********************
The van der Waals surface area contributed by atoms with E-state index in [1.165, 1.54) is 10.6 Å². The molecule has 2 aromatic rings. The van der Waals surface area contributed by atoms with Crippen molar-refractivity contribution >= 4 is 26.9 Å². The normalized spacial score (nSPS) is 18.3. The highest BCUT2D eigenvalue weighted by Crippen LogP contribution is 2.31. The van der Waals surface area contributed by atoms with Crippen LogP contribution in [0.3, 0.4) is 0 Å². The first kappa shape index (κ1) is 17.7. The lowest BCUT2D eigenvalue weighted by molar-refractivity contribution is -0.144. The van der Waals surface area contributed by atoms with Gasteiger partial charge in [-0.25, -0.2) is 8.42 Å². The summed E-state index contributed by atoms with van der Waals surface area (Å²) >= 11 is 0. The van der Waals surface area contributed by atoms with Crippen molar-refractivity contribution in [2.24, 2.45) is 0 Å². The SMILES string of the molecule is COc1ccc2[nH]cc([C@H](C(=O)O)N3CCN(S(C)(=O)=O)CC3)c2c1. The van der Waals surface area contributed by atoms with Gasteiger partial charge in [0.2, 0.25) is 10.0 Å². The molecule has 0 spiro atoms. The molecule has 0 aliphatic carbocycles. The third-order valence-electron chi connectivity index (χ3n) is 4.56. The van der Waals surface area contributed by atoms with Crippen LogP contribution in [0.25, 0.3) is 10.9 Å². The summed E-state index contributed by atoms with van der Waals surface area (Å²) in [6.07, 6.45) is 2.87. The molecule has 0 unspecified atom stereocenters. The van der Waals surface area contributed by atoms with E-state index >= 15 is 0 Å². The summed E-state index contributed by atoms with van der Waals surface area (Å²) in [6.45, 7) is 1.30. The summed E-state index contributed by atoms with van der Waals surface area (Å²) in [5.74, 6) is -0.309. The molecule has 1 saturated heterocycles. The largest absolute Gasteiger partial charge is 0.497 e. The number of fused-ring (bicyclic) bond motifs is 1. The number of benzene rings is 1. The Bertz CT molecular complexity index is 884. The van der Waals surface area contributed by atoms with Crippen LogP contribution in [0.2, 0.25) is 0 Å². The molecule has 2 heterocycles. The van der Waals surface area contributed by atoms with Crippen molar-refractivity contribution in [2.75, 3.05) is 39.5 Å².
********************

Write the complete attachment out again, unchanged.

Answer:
The van der Waals surface area contributed by atoms with E-state index in [1.165, 1.54) is 10.6 Å². The molecule has 2 aromatic rings. The van der Waals surface area contributed by atoms with Crippen molar-refractivity contribution >= 4 is 26.9 Å². The normalized spacial score (nSPS) is 18.3. The highest BCUT2D eigenvalue weighted by Crippen LogP contribution is 2.31. The van der Waals surface area contributed by atoms with Crippen LogP contribution in [0.3, 0.4) is 0 Å². The first kappa shape index (κ1) is 17.7. The lowest BCUT2D eigenvalue weighted by molar-refractivity contribution is -0.144. The van der Waals surface area contributed by atoms with Gasteiger partial charge in [-0.25, -0.2) is 8.42 Å². The summed E-state index contributed by atoms with van der Waals surface area (Å²) >= 11 is 0. The van der Waals surface area contributed by atoms with Crippen molar-refractivity contribution in [2.24, 2.45) is 0 Å². The SMILES string of the molecule is COc1ccc2[nH]cc([C@H](C(=O)O)N3CCN(S(C)(=O)=O)CC3)c2c1. The van der Waals surface area contributed by atoms with Gasteiger partial charge in [0.2, 0.25) is 10.0 Å². The molecule has 0 spiro atoms. The molecule has 0 aliphatic carbocycles. The third-order valence-electron chi connectivity index (χ3n) is 4.56. The van der Waals surface area contributed by atoms with Crippen LogP contribution in [0.25, 0.3) is 10.9 Å². The summed E-state index contributed by atoms with van der Waals surface area (Å²) in [6.07, 6.45) is 2.87. The molecule has 0 unspecified atom stereocenters. The van der Waals surface area contributed by atoms with E-state index >= 15 is 0 Å². The summed E-state index contributed by atoms with van der Waals surface area (Å²) in [6.45, 7) is 1.30. The summed E-state index contributed by atoms with van der Waals surface area (Å²) in [5.74, 6) is -0.309. The molecule has 1 saturated heterocycles. The largest absolute Gasteiger partial charge is 0.497 e. The number of fused-ring (bicyclic) bond motifs is 1. The number of benzene rings is 1. The Bertz CT molecular complexity index is 884. The van der Waals surface area contributed by atoms with Crippen LogP contribution in [0.2, 0.25) is 0 Å². The molecule has 2 heterocycles. The van der Waals surface area contributed by atoms with Crippen molar-refractivity contribution in [2.75, 3.05) is 39.5 Å².